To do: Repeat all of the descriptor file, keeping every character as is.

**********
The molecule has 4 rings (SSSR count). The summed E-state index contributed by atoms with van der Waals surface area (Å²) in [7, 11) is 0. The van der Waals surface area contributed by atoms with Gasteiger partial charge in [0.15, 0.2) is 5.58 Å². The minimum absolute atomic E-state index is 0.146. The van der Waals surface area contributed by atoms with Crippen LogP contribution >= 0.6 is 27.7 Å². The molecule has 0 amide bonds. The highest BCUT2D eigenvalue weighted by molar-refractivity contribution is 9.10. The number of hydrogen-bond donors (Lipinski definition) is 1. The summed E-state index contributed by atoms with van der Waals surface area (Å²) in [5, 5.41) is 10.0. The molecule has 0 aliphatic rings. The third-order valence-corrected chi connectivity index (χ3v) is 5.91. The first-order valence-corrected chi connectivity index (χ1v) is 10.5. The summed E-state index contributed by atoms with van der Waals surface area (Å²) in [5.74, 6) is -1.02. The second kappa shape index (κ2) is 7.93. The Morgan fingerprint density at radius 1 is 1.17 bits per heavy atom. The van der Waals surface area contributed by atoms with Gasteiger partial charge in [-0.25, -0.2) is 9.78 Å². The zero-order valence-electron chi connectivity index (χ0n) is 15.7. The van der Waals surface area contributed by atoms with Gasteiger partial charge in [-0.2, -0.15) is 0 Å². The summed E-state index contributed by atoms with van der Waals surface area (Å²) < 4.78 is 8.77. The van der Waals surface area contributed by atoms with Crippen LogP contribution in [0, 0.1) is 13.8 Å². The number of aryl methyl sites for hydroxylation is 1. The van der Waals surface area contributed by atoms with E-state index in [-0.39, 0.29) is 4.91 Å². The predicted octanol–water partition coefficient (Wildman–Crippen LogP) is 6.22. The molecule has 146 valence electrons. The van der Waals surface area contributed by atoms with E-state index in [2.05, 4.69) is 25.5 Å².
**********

The molecule has 4 rings (SSSR count). The summed E-state index contributed by atoms with van der Waals surface area (Å²) in [7, 11) is 0. The van der Waals surface area contributed by atoms with Gasteiger partial charge in [0.15, 0.2) is 5.58 Å². The minimum absolute atomic E-state index is 0.146. The van der Waals surface area contributed by atoms with Crippen LogP contribution >= 0.6 is 27.7 Å². The molecule has 0 amide bonds. The highest BCUT2D eigenvalue weighted by molar-refractivity contribution is 9.10. The number of hydrogen-bond donors (Lipinski definition) is 1. The summed E-state index contributed by atoms with van der Waals surface area (Å²) in [5, 5.41) is 10.0. The molecule has 0 aliphatic rings. The third-order valence-corrected chi connectivity index (χ3v) is 5.91. The first-order valence-corrected chi connectivity index (χ1v) is 10.5. The summed E-state index contributed by atoms with van der Waals surface area (Å²) in [5.74, 6) is -1.02. The second kappa shape index (κ2) is 7.93. The Morgan fingerprint density at radius 1 is 1.17 bits per heavy atom. The van der Waals surface area contributed by atoms with Gasteiger partial charge in [-0.25, -0.2) is 9.78 Å². The zero-order valence-electron chi connectivity index (χ0n) is 15.7. The van der Waals surface area contributed by atoms with Gasteiger partial charge in [-0.2, -0.15) is 0 Å². The summed E-state index contributed by atoms with van der Waals surface area (Å²) < 4.78 is 8.77. The van der Waals surface area contributed by atoms with Crippen LogP contribution in [0, 0.1) is 13.8 Å². The number of aryl methyl sites for hydroxylation is 1. The van der Waals surface area contributed by atoms with E-state index in [-0.39, 0.29) is 4.91 Å². The predicted octanol–water partition coefficient (Wildman–Crippen LogP) is 6.22. The molecule has 146 valence electrons. The van der Waals surface area contributed by atoms with E-state index in [2.05, 4.69) is 25.5 Å².